Unfortunately, exercise is often replaced with computer time, watching movies, or playing video games with friends. That’s a bad idea. While there’s nothing wrong with playing video games or watching movies, sedentary activity must always be balanced with exercise. This is especially important for an ADHD student.

So here are some tips that should help prevent Summer Brain Drain:

• Take advantage of the summer months to start your Play Attention program (800.788.6786). Summer is a great time to start Play Attention because you will have the time to get a solid routine, begin strengthening cognitive skills, and work on eliminating distracting behaviors. Play Attention is the only program available that integrates feedback technology, attention training, memory training, cognitive skill training and behavior shaping. This guarantees you will have the most complete program available with the best possible outcomes.

• Set a consistent routine.

• Read. Decrease reading losses by developing a fun reading plan with your child. Select reading level appropriate books and have fun discussing them and even acting out some scenes!

• Plan trips to the library for story telling, selecting a new book, or even just browsing the magazine selection.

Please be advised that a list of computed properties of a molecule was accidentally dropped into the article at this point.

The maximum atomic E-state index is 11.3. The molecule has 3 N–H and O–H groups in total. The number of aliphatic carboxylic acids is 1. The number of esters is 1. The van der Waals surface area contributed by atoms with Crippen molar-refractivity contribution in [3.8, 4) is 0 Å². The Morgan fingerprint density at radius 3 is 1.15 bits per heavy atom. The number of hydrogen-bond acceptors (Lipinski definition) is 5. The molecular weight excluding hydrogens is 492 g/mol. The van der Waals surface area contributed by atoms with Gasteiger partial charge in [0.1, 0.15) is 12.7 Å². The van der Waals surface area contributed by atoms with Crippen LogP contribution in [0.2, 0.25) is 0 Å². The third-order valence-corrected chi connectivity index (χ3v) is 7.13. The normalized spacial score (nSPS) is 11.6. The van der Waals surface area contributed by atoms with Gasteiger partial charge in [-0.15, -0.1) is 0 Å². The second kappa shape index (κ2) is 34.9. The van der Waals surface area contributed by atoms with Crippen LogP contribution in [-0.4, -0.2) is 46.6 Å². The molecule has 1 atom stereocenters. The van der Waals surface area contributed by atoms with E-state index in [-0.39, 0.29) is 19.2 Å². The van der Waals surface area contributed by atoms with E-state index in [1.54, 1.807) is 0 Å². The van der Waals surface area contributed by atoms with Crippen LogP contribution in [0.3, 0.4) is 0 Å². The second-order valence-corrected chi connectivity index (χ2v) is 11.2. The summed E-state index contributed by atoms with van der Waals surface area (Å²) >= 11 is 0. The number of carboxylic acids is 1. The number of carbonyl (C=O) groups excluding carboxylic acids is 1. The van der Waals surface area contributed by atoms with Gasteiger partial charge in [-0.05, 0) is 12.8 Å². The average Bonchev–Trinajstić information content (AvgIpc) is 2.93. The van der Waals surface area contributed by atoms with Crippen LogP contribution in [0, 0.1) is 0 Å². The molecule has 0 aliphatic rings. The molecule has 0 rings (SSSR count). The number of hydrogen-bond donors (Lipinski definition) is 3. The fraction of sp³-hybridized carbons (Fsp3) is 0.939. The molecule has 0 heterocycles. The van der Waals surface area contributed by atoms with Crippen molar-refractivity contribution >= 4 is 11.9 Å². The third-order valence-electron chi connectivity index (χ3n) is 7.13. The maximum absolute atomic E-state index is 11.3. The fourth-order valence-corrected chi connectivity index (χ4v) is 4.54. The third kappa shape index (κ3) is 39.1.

• You’ll likely go to the mall, grocery store, or gas station over the summer. Make these math trips! Use numbers found at these locations to create on the spot games with prizes. Even you car’s trip meter can be of service for math problems.

• Set a routine. Sleeping late is fine as long as it’s balanced with proper exercise and proper bedtime. Remember your teen will need far more sleep than your 6 – 12 year old.

• Get outside…a lot. Working in the yard promotes better attention. No kidding! Being in a green environment has been shown to decrease attention problems, so get outside and play!

• Establish a balanced diet. The high fat, high sugar diet commonly consumed in the US has been shown to contribute greatly to attention issues as well as obesity. Avoid too much fast food even though it’s convenient. Dinner time at the table with a balanced meal promotes both family harmony and good health.

Travel Tips

Whether you’re an ADHD adult or the parent of a child with ADHD, preparing for travel can be very stressful. Organizational skills are usually not inherent for someone with ADHD; therefore, planning for a trip can be daunting. Here are some tips that can be used by adults and parents alike: